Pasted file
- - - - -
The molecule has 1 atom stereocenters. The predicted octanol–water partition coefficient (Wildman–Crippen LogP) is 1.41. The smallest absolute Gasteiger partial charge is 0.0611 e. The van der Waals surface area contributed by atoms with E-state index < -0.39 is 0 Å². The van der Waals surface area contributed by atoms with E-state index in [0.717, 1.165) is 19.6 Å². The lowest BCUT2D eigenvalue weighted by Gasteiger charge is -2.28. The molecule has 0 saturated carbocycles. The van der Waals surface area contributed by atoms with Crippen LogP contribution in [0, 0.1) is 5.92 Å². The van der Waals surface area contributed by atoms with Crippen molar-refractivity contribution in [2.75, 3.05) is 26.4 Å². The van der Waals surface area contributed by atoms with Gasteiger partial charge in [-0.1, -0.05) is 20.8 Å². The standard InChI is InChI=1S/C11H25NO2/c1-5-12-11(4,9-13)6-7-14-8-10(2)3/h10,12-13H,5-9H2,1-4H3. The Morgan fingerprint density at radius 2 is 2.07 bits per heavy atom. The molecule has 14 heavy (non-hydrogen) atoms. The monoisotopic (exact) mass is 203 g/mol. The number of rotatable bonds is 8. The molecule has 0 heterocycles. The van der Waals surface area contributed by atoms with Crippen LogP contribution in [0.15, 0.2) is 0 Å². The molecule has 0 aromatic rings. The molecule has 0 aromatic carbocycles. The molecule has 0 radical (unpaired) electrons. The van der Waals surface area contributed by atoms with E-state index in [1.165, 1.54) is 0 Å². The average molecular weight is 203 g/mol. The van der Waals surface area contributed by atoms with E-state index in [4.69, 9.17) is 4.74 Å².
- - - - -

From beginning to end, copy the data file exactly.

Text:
The molecule has 1 atom stereocenters. The predicted octanol–water partition coefficient (Wildman–Crippen LogP) is 1.41. The smallest absolute Gasteiger partial charge is 0.0611 e. The van der Waals surface area contributed by atoms with E-state index < -0.39 is 0 Å². The van der Waals surface area contributed by atoms with E-state index in [0.717, 1.165) is 19.6 Å². The lowest BCUT2D eigenvalue weighted by Gasteiger charge is -2.28. The molecule has 0 saturated carbocycles. The van der Waals surface area contributed by atoms with Crippen LogP contribution in [0, 0.1) is 5.92 Å². The van der Waals surface area contributed by atoms with Crippen molar-refractivity contribution in [2.75, 3.05) is 26.4 Å². The van der Waals surface area contributed by atoms with Gasteiger partial charge in [-0.1, -0.05) is 20.8 Å². The standard InChI is InChI=1S/C11H25NO2/c1-5-12-11(4,9-13)6-7-14-8-10(2)3/h10,12-13H,5-9H2,1-4H3. The Morgan fingerprint density at radius 2 is 2.07 bits per heavy atom. The molecule has 14 heavy (non-hydrogen) atoms. The monoisotopic (exact) mass is 203 g/mol. The number of rotatable bonds is 8. The molecule has 0 heterocycles. The van der Waals surface area contributed by atoms with Crippen LogP contribution in [0.15, 0.2) is 0 Å². The molecule has 0 aromatic rings. The molecule has 0 aromatic carbocycles. The molecule has 0 radical (unpaired) electrons. The van der Waals surface area contributed by atoms with E-state index in [1.165, 1.54) is 0 Å². The average molecular weight is 203 g/mol. The van der Waals surface area contributed by atoms with E-state index in [4.69, 9.17) is 4.74 Å².